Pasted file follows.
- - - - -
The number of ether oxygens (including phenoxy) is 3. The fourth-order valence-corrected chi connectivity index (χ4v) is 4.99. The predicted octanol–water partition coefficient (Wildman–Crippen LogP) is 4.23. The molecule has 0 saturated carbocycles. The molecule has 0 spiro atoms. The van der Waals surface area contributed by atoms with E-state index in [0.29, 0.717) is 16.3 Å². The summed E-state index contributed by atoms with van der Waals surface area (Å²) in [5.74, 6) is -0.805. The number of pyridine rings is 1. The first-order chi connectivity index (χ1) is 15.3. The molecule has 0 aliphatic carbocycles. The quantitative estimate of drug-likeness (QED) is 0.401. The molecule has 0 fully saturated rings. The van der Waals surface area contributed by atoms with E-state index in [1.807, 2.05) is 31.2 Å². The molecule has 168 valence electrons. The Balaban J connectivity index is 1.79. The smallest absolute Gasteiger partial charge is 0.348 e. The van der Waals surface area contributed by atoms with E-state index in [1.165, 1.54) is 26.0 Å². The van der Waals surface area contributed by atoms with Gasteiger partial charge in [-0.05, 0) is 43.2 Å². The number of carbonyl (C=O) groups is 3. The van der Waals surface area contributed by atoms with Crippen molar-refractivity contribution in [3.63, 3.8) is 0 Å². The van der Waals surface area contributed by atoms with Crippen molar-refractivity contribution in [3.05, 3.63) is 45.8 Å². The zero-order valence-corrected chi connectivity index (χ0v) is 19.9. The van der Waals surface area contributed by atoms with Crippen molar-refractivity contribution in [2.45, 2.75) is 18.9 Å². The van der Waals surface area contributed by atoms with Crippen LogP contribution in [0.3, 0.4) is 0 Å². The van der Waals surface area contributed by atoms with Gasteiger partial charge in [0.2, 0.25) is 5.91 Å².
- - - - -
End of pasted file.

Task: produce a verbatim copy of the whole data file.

The number of ether oxygens (including phenoxy) is 3. The fourth-order valence-corrected chi connectivity index (χ4v) is 4.99. The predicted octanol–water partition coefficient (Wildman–Crippen LogP) is 4.23. The molecule has 0 saturated carbocycles. The molecule has 0 spiro atoms. The van der Waals surface area contributed by atoms with E-state index in [0.29, 0.717) is 16.3 Å². The summed E-state index contributed by atoms with van der Waals surface area (Å²) in [5.74, 6) is -0.805. The number of pyridine rings is 1. The first-order chi connectivity index (χ1) is 15.3. The molecule has 0 aliphatic carbocycles. The quantitative estimate of drug-likeness (QED) is 0.401. The molecule has 0 fully saturated rings. The van der Waals surface area contributed by atoms with E-state index in [1.807, 2.05) is 31.2 Å². The molecule has 168 valence electrons. The Balaban J connectivity index is 1.79. The smallest absolute Gasteiger partial charge is 0.348 e. The van der Waals surface area contributed by atoms with E-state index in [1.165, 1.54) is 26.0 Å². The van der Waals surface area contributed by atoms with Gasteiger partial charge in [-0.05, 0) is 43.2 Å². The number of carbonyl (C=O) groups is 3. The van der Waals surface area contributed by atoms with Crippen molar-refractivity contribution in [3.63, 3.8) is 0 Å². The van der Waals surface area contributed by atoms with Crippen molar-refractivity contribution in [3.05, 3.63) is 45.8 Å². The zero-order valence-corrected chi connectivity index (χ0v) is 19.9. The van der Waals surface area contributed by atoms with Crippen molar-refractivity contribution in [2.45, 2.75) is 18.9 Å². The van der Waals surface area contributed by atoms with Crippen LogP contribution in [0.3, 0.4) is 0 Å². The van der Waals surface area contributed by atoms with Gasteiger partial charge in [0.2, 0.25) is 5.91 Å².